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GMC sets aside additional £5m to cover increase in fitness to practise cases

The GMC has set aside an additional £4.9m this year to fund a predicted increase in the number of doctors whose fitness to practise is under investigation, Pulse has learnt.

In their annual budget for 2013, the GMC said they expect fitness to practise costs to increase by about £4.7m in 2013 compared with 2012. It also predicts an increase in costs for the Medical Practitioners Tribunal Service (MPTS) of £0.2m.

They said this is largely down to a rise in the numbers of fitness to practise cases being referred to the GMC, stemming from rising numbers of complaints against doctors.

In the GMC’s latest council meeting minutes they said there was a 16% increase in the number of stream 1 cases - which would require the GMC to remove or restrict the doctor’s right to practise- between 2011 and 2012. A GMC spokesperson confirmed the organisation expected a similar rise this year.

The annual budget said: ‘We expect fitness to practise costs to increase by about £4.7m in 2013 compared to the 2012 budget’

They clarified that £2.3m would be spent on the recruiting additional staff, expert reports and health and performance assessments to deal with the anticipated increase in fitness to practise caseload this year.

An underspend in 2012 and efficiency savings mean the MPTS budget will increase by just £0.2m in 2013, but the GMC predicted costs for the service that runs fitness to practise and interim orders panel hearings would rise by £0.8m this year, due to an increase in fitness to practise complaints.

Niall Dickson chief executive of the GMC said: ‘We need to respond to the rising number of complaints about doctors - a pattern seen across healthcare.

‘We are also rolling out a number of reforms including piloting new processes in our fitness to practise work, such as meeting with doctors and complainants during an investigation to deliver a more effective system.

‘We believe these proposed changes could deliver a quicker and less stressful system for dealing with complaints which continues to put the safety of patients first.’

Dr Richard Vautrey, a GPC negotiator, said the rise in complaints did not mean more doctors are incompetent. He said: ‘There are complex reasons as to why more complaints are coming through. Some PCTs have been referring larger number of doctors to the GMC before they close down.’

‘We would hope the GMC is able to screen out inappropriate referrals so that the doctor can rest assured they are fit to practise.’

Pulse Live: 30 April - 1 May, Birmingham

Pulse Live

Put your questions on how to avoid a career-ending complaint to our panel of experts at Pulse Live, Pulse’s new two-day annual conference for GPs, practice managers and primary care managers.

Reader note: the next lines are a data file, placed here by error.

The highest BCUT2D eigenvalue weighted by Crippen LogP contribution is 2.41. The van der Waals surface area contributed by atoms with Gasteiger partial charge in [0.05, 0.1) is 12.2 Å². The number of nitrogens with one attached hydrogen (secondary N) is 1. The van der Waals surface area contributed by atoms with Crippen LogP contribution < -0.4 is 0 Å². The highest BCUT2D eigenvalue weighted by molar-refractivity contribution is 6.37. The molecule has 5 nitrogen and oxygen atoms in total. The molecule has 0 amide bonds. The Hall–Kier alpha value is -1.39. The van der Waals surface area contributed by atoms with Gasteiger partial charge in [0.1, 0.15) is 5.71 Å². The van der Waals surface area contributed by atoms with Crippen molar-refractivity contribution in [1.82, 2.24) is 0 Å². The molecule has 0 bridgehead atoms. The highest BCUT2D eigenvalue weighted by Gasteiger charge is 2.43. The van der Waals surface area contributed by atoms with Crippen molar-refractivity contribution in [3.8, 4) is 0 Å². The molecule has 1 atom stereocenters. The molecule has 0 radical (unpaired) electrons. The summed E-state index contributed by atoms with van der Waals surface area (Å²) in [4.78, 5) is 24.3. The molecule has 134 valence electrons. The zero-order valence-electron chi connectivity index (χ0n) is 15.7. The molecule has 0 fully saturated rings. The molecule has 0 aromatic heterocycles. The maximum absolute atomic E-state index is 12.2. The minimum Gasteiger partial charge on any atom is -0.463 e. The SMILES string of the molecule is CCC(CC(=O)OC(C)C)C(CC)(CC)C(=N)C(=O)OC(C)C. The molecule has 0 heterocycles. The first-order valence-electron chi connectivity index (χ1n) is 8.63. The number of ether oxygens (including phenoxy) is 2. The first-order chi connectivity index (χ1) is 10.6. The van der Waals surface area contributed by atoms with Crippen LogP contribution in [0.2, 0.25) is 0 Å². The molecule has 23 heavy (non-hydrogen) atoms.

Pulse Live offers practical advice on key clinical and practice business topics, as well as an opportunity to debate the future of the profession, and a top range of speakers includes NICE chair designate Professor David Haslam, GPC deputy chair Dr Richard Vautrey and the Rt Hon Stephen Dorrell MP, chair of the House of Commons health committee.

To find out more and book your place, please click here.

Readers' comments (6)

  • Guess who's footing the bill.
    No taxation without representation-and the GMC is now doctor-lite.

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  • I don't see why we should pay for this ourselves - it should be publicly funded (there is reduced doctor involvement) and indeed the public find the self-funded nature of this suspicious. If anything, it would INCREASE trust if the funding for this was independent from us.

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  • Please do not stop paying them. They are going to need all the money they can get. ;-)))

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  • Reform of the GMC funding system is long overdue. There is no justification for levying a subsription simply for the privilege of potentially loosing your career. This is illogical. In reality dealing with complaints is an adversarial system and as such should be dealt with by the law courts.

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  • I agree that the privilage to be subscribed to an adversarial system is like 'turkeys paying for christmas'. Why are we doctors paying 90 million pounds every year which is filling up so many gravy trains?

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  • Sudheer Surapaneni

    Many doctors have to defend themselves after let down by the Defence bodies. In one meeting, where I asked the reason why the defence bodies are routinely rejecting support for the doctors in GMC hearings, the medicolegal adviser from the defence body said :-we have to do it for saving money of the organisation when doctors have criminal issues. another organisation refuses help for 'personal misconduct' in employer matters. One org refuses help when the complaint on the doctor comes from another doctor!!! So all have their own small prints, and finally the doctors are falling between the stools. in some cases upto forty percent of doctors have no legal help. GMC is not interested in funding these people's expenses even though the GMC genorously pays everyone working for them , half of the doctors subscription £45 million is pocketed by the legal industry. What a good deal for doctors.

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